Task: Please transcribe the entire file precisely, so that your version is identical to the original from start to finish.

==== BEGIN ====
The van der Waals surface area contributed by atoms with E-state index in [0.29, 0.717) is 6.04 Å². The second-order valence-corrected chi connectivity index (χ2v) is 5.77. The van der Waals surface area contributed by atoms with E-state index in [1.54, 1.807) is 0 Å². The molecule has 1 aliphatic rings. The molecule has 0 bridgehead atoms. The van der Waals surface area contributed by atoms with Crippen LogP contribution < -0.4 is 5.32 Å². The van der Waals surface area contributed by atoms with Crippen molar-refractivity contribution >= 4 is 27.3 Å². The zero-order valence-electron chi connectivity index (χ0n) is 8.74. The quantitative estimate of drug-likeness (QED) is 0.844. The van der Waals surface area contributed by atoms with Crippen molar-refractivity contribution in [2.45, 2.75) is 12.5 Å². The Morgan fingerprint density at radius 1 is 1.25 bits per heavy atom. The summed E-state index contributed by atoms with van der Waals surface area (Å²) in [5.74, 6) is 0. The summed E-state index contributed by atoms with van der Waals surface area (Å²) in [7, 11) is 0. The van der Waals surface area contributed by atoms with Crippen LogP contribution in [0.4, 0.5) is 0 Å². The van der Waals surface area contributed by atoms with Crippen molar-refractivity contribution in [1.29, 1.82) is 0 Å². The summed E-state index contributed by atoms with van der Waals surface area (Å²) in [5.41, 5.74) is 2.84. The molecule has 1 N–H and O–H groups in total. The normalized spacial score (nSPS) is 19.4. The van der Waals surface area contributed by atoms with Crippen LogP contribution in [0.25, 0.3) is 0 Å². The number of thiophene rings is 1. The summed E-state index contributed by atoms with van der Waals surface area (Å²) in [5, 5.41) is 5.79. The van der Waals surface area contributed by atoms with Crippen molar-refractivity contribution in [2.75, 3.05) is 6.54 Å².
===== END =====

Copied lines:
The van der Waals surface area contributed by atoms with E-state index in [0.29, 0.717) is 6.04 Å². The second-order valence-corrected chi connectivity index (χ2v) is 5.77. The van der Waals surface area contributed by atoms with E-state index in [1.54, 1.807) is 0 Å². The molecule has 1 aliphatic rings. The molecule has 0 bridgehead atoms. The van der Waals surface area contributed by atoms with Crippen LogP contribution < -0.4 is 5.32 Å². The van der Waals surface area contributed by atoms with Crippen molar-refractivity contribution >= 4 is 27.3 Å². The zero-order valence-electron chi connectivity index (χ0n) is 8.74. The quantitative estimate of drug-likeness (QED) is 0.844. The van der Waals surface area contributed by atoms with Crippen molar-refractivity contribution in [2.45, 2.75) is 12.5 Å². The Morgan fingerprint density at radius 1 is 1.25 bits per heavy atom. The summed E-state index contributed by atoms with van der Waals surface area (Å²) in [5.74, 6) is 0. The summed E-state index contributed by atoms with van der Waals surface area (Å²) in [7, 11) is 0. The van der Waals surface area contributed by atoms with Crippen LogP contribution in [0.4, 0.5) is 0 Å². The van der Waals surface area contributed by atoms with Crippen molar-refractivity contribution in [1.29, 1.82) is 0 Å². The summed E-state index contributed by atoms with van der Waals surface area (Å²) in [5.41, 5.74) is 2.84. The molecule has 1 N–H and O–H groups in total. The normalized spacial score (nSPS) is 19.4. The van der Waals surface area contributed by atoms with Crippen LogP contribution in [0.25, 0.3) is 0 Å². The number of thiophene rings is 1. The summed E-state index contributed by atoms with van der Waals surface area (Å²) in [5, 5.41) is 5.79. The van der Waals surface area contributed by atoms with Crippen molar-refractivity contribution in [2.75, 3.05) is 6.54 Å².